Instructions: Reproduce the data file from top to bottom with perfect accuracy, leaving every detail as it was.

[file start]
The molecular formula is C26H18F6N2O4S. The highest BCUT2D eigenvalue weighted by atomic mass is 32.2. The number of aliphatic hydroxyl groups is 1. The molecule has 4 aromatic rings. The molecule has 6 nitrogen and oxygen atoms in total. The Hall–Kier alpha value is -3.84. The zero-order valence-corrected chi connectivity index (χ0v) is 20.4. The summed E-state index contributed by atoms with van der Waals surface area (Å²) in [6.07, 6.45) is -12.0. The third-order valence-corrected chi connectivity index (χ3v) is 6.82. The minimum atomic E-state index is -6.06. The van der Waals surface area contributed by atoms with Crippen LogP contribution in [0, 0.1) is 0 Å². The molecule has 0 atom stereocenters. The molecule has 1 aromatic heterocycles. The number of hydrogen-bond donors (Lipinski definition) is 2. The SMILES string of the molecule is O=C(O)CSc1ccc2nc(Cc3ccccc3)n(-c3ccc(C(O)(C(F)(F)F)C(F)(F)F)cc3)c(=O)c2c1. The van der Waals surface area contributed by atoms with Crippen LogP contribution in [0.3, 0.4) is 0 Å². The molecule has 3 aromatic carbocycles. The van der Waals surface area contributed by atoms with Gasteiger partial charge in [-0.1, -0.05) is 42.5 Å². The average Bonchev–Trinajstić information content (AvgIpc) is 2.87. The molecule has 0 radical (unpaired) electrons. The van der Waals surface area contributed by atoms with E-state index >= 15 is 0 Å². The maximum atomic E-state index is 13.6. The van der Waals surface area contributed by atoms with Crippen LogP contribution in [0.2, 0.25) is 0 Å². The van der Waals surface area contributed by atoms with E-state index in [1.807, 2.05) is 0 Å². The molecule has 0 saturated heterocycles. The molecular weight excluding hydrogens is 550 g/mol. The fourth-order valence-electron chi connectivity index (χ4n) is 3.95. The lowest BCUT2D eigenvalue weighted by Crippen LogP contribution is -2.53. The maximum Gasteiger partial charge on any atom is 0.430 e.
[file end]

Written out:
The molecular formula is C26H18F6N2O4S. The highest BCUT2D eigenvalue weighted by atomic mass is 32.2. The number of aliphatic hydroxyl groups is 1. The molecule has 4 aromatic rings. The molecule has 6 nitrogen and oxygen atoms in total. The Hall–Kier alpha value is -3.84. The zero-order valence-corrected chi connectivity index (χ0v) is 20.4. The summed E-state index contributed by atoms with van der Waals surface area (Å²) in [6.07, 6.45) is -12.0. The third-order valence-corrected chi connectivity index (χ3v) is 6.82. The minimum atomic E-state index is -6.06. The van der Waals surface area contributed by atoms with Crippen LogP contribution in [0, 0.1) is 0 Å². The molecule has 0 atom stereocenters. The molecule has 1 aromatic heterocycles. The number of hydrogen-bond donors (Lipinski definition) is 2. The SMILES string of the molecule is O=C(O)CSc1ccc2nc(Cc3ccccc3)n(-c3ccc(C(O)(C(F)(F)F)C(F)(F)F)cc3)c(=O)c2c1. The van der Waals surface area contributed by atoms with Crippen LogP contribution in [0.3, 0.4) is 0 Å². The molecule has 3 aromatic carbocycles. The van der Waals surface area contributed by atoms with Gasteiger partial charge in [-0.1, -0.05) is 42.5 Å². The average Bonchev–Trinajstić information content (AvgIpc) is 2.87. The molecule has 0 radical (unpaired) electrons. The van der Waals surface area contributed by atoms with E-state index >= 15 is 0 Å². The maximum atomic E-state index is 13.6. The van der Waals surface area contributed by atoms with Crippen LogP contribution in [0.2, 0.25) is 0 Å². The van der Waals surface area contributed by atoms with E-state index in [1.807, 2.05) is 0 Å². The molecule has 0 saturated heterocycles. The molecular weight excluding hydrogens is 550 g/mol. The fourth-order valence-electron chi connectivity index (χ4n) is 3.95. The lowest BCUT2D eigenvalue weighted by Crippen LogP contribution is -2.53. The maximum Gasteiger partial charge on any atom is 0.430 e.